Hundreds of lawsuits have been filed by farm workers who were exposed to Roundup (glyphosate) weed-killer and developed cancer. Monsanto is accused of downplaying the risk.
Multiple Myeloma Lawsuits Filed Over Roundup Exposure
Monsanto is facing hundreds of lawsuits from people who were diagnosed with non-Hodgkin’s lymphoma, leukemia, and multiple myeloma from exposure to Roundup (glyphosate). Lawyers say Monsanto has ignored decades of studies linking Roundup and cancer, failing to warn agricultural workers and farmers about the risk.
Study Finds 2X Risk of Multiple Myeloma from Roundup
Pesticide workers on farms in Iowa and North Carolina who were exposed to glyphosate were twice as likely to develop multiple myeloma than non-exposed workers, according to a study of 54,315 pesticide workers who participated in the U.S. Agricultural Health Study (AHS) from 1993 to 1997.
In January 2015, another study that re-analyzed the same data found no convincing evidence linking glyphosate and multiple myeloma. Even so, the researchers noted that several studies have reported increased risks of multiple myeloma in farm workers.
What is Multiple Myeloma?
Multiple myeloma is a cancer that starts in plasma cells, a type of white blood cell. It is also called “plasma-cell myeloma.” These cells are part of the immune system and they are normally found in the bone marrow.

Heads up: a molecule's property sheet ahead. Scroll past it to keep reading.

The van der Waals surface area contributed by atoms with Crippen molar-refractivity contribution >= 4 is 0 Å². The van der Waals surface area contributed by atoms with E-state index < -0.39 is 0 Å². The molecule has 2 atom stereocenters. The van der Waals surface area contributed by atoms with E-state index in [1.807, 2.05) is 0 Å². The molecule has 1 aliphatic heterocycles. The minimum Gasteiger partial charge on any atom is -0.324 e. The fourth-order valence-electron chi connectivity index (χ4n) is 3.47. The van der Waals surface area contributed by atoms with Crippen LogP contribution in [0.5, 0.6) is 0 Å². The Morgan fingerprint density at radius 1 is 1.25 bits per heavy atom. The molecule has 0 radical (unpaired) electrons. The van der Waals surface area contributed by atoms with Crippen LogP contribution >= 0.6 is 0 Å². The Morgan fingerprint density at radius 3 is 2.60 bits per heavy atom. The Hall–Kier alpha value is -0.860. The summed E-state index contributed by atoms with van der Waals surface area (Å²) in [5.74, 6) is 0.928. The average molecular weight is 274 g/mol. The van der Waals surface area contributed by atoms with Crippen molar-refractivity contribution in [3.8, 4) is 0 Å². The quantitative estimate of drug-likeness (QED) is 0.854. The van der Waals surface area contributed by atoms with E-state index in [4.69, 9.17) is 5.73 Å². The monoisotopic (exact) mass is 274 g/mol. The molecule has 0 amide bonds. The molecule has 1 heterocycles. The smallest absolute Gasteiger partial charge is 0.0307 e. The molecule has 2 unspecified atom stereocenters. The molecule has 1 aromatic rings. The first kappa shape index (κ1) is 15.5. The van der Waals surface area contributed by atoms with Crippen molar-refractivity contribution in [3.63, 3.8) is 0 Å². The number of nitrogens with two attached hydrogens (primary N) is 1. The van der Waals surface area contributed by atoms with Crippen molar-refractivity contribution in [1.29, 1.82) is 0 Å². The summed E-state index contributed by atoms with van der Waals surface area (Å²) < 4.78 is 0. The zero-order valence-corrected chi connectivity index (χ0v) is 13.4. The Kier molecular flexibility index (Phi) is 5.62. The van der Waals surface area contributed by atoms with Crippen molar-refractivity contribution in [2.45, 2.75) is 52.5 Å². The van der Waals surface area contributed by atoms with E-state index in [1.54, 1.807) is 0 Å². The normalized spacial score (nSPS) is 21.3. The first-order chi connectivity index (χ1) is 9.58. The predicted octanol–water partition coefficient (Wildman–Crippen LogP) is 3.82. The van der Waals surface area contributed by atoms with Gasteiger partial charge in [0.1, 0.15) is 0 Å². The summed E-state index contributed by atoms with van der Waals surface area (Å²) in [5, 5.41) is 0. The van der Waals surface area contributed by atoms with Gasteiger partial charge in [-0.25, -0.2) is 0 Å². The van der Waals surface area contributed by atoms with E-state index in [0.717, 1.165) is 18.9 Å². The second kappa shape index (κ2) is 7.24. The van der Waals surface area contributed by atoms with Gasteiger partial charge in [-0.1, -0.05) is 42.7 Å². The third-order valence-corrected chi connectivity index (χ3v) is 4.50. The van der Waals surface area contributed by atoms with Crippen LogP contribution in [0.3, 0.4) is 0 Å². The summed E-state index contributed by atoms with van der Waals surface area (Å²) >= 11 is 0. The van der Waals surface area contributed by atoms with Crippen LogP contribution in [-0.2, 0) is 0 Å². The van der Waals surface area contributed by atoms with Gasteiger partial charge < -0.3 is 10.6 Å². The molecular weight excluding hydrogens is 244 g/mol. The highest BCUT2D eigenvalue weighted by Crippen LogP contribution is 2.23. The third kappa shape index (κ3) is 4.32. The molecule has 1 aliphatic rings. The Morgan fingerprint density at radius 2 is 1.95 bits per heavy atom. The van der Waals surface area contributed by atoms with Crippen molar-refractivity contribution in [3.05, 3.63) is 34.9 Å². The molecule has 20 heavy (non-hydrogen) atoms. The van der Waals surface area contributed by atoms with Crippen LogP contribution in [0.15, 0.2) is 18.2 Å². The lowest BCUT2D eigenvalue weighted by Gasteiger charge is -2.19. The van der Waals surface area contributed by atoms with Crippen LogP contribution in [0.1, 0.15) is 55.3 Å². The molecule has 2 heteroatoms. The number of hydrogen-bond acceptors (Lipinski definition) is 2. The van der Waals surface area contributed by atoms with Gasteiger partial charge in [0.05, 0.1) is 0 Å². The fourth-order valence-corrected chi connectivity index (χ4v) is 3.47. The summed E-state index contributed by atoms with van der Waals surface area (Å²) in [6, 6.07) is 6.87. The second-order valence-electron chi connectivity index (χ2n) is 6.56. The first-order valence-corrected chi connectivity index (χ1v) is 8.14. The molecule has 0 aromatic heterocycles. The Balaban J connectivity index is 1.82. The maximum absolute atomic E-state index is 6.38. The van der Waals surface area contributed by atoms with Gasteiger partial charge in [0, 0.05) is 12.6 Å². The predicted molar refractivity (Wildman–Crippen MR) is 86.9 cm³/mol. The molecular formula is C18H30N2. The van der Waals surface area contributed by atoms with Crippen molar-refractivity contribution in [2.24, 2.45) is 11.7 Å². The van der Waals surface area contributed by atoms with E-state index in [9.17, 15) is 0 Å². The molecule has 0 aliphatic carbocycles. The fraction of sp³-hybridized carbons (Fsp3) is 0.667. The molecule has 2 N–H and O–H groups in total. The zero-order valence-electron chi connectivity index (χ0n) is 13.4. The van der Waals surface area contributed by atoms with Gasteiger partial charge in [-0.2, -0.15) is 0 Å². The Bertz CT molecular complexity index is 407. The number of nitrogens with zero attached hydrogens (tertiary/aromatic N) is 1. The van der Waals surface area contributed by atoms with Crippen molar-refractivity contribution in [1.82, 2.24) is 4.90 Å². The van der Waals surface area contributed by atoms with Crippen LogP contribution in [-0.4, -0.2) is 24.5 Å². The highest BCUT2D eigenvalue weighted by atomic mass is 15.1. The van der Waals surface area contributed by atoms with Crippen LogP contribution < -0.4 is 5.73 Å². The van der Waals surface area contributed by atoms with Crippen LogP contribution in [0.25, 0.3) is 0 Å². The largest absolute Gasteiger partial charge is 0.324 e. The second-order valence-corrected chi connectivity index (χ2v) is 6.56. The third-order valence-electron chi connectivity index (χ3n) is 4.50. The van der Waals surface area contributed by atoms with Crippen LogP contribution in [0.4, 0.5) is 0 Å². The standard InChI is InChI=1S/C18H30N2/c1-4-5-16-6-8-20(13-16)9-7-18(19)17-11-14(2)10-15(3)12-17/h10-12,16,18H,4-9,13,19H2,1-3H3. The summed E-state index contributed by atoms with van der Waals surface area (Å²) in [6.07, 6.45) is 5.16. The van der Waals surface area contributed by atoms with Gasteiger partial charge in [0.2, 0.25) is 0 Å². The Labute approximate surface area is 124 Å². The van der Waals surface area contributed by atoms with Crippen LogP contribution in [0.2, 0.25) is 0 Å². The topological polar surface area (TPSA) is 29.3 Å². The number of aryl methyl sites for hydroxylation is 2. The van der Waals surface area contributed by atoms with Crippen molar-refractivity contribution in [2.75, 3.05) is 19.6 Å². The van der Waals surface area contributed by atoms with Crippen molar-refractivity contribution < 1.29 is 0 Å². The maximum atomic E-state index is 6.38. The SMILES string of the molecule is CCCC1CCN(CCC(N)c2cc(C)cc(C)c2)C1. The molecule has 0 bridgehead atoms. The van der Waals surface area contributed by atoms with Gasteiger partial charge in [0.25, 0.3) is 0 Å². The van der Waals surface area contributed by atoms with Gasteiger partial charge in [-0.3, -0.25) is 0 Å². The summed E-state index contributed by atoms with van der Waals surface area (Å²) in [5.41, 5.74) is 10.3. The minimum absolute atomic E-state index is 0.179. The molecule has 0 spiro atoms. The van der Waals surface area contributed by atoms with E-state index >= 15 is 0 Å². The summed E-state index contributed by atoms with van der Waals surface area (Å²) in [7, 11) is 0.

What is the Risk?
The American Cancer Society’s estimated risk of multiple myeloma in the United States for 2017 is about 30,280 new cases and about 12,590 deaths. The lifetime risk of getting multiple myeloma is about 1 in 143 people (0.7%).
Complications of Multiple Myeloma
- Tumors: Multiple myeloma causes plasma cells to grow uncontrollably. They can produce a tumor called a plasmacytoma, usually in a bone but sometimes other parts of the body.
- Weak Bones: Multiple myeloma can also make the bones very weak, brittle, and easy to break.
- Infections: Myeloma cells do not fight infections very well, but they grow and divide very quickly and eventually crowd out healthy plasma cells. People with multiple myeloma are highly vulnerable to illnesses.
- Organ damage: Abnormal myeloma cells create an antibody that can damage the kidneys and cause kidney failure or heart failure.
Symptoms of Multiple Myeloma
- Back pain
- Bleeding and bruising
- Bone pain (ribs or back)
- Broken bones
- Heart failure
- High calcium levels in blood
- Kidney problems
- Low white blood cell count
- Pale skin
- Feeling very thirsty
- Frequent infections
- Frequent urination
- Weight loss
Treatment of Multiple Myeloma
Treatment depends on how far multiple myeloma has progressed. People who do not have any symptoms may not need any treatment right away. People with symptoms may need to chemotherapy, radiation, or targeted therapies that attack specific cancer cells.